(d) Is the legal entity against which proceedings have been brought for State liability entitled to plead that the punishment would have been on no different a scale if the violation of Article 6 of the Convention found by the European Court of Human Rights had not occurred, although the Austrian law of criminal procedure - to date - does not provide in such cases for proceedings for the revision of a judgment or other amending proceedings by means of which the procedural error could have been remedied?
(e) Does the burden of proving the causal connection between the violation of Article 6 of the Convention and the deprivation of the plaintiff's liberty fall on the plaintiff or does the burden of proof in respect of this defect fall on the defendant legal entity?'
Jurisdiction of the Court
13 Mr Kremzow argues that the Court has jurisdiction to answer the questions referred for a preliminary ruling, inter alia, because he is a citizen of the European Union and, as such, enjoys the right to freedom of movement for persons set forth in Article 8a of the EC Treaty. Since any citizen is entitled to move freely in the territory of the Member States without any specific intention to reside, a State which infringes that fundamental right guaranteed by Community law by executing an unlawful penalty of imprisonment must be held liable in damages by virtue of Community law.
14 It should first be noted that, as the Court has consistently held (see, in particular, Opinion 2/94  ECR I-1759, paragraph 33), fundamental rights form an integral part of the general principles of Community law whose observance the Court ensures. For that purpose, the Court draws inspiration from the constitutional traditions common to the Member States and from the guidelines supplied by international treaties for the protection of human rights on which the Member States have collaborated or of which they are signatories. The Convention has special significance in that respect. As the Court has also held, it follows that measures are not acceptable in the Community which are incompatible with observance of the human rights thus recognized and guaranteed (see, in particular, Case C-260/89 ERT  ECR I-2925, paragraph 41).
15 Further, according to the Court's case-law (see, in particular, Case C-159/90 Society for the Protection of Unborn Children Ireland  ECR I-4685, paragraph 31), where national legislation falls within the field of application of Community law the Court, in a reference for a preliminary ruling, must give the national court all the guidance as to interpretation necessary to enable it to assess the compatibility of that legislation with the fundamental rights - as laid down in particular in the Convention - whose observance the Court ensures. However, the Court has no such jurisdiction with regard to national legislation lying outside the scope of Community law.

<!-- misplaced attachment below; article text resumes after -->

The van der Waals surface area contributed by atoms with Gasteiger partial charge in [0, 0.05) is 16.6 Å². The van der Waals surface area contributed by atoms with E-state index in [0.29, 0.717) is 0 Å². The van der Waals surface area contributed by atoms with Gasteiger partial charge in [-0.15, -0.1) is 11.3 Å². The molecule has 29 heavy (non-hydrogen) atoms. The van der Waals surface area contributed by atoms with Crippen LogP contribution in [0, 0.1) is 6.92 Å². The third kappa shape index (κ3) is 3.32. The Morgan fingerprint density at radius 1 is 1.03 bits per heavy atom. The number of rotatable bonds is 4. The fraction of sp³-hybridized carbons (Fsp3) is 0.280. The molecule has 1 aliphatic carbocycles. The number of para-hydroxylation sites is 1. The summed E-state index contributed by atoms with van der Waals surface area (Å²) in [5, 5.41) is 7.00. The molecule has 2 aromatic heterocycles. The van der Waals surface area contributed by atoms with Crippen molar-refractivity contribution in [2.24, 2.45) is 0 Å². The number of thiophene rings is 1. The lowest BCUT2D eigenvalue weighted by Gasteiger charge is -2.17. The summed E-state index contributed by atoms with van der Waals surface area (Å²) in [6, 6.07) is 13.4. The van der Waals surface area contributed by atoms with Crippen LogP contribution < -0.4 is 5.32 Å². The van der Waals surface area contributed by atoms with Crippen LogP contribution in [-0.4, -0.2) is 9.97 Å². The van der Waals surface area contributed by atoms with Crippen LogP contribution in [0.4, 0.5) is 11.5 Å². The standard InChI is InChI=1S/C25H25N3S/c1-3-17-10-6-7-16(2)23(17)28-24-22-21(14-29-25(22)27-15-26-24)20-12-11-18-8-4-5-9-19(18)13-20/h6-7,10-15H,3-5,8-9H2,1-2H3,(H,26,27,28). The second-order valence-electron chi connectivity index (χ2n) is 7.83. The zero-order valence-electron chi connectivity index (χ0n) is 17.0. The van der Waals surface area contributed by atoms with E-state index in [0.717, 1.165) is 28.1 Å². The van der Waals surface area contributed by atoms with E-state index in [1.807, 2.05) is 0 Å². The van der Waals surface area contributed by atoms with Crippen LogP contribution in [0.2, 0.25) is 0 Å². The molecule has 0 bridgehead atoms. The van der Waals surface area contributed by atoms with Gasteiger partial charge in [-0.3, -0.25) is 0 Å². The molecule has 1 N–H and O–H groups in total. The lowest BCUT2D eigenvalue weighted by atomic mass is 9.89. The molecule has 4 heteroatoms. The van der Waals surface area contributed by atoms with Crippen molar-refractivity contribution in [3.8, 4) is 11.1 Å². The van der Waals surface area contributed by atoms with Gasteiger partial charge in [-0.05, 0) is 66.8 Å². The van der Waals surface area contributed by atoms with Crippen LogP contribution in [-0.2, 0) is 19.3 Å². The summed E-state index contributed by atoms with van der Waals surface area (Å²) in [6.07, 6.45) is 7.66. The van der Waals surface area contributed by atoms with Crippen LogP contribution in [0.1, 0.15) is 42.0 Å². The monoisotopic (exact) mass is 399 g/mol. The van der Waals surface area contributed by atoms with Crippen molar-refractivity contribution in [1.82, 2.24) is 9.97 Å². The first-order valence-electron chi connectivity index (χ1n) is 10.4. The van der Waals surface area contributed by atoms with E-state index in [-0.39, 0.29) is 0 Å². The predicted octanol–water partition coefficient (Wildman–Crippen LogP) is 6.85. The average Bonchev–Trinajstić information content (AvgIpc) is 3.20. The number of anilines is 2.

16 The appellant in the main proceedings is an Austrian national whose situation is not connected in any way with any of the situations contemplated by the Treaty provisions on freedom of movement for persons. Whilst any deprivation of liberty may impede the person concerned from exercising his right to free movement, the Court has held that a purely hypothetical prospect of exercising that right does not establish a sufficient connection with Community law to justify the application of Community provisions (see in particular to this effect Case 180/83 Moser  ECR 2539, paragraph 18).
17 Moreover, Mr Kremzow was sentenced for murder and for illegal possession of a firearm under provisions of national law which were not designed to secure compliance with rules of Community law (see, in particular, Case C-144/95 Maurin  ECR I-2909, paragraph 12).
18 It follows that the national legislation applicable in the main proceedings relates to a situation which does not fall within the field of application of Community law.
19 The answer to the national court's questions must therefore be that where national legislation is concerned with a situation which, as in the case at issue in the main proceedings, does not fall within the field of application of Community law, the Court cannot, in a reference for a preliminary ruling, give the interpretative guidance necessary for the national court to determine whether that national legislation is in conformity with the fundamental rights whose observance the Court ensures, such as those deriving in particular from the Convention.
20 The costs incurred by the Austrian, German, Greek, French and United Kingdom Governments and the Commission of the European Communities, which have submitted observations to the Court, are not recoverable. Since these proceedings are, for the parties to the main proceedings, a step in the proceedings pending before the national court, the decision on costs is a matter for that court.
On those grounds,
in answer to the questions referred to it by the Oberster Gerichtshof by order of 29 August 1995, hereby rules:
Where national legislation is concerned with a situation which, as in the case at issue in the main proceedings, does not fall within the field of application of Community law, the Court cannot, in a reference for a preliminary ruling, give the interpretative guidance necessary for the national court to determine whether that national legislation is in conformity with the fundamental rights whose observance the Court ensures, such as those deriving in particular from the Convention for the Protection of Human Rights and Fundamental Freedoms.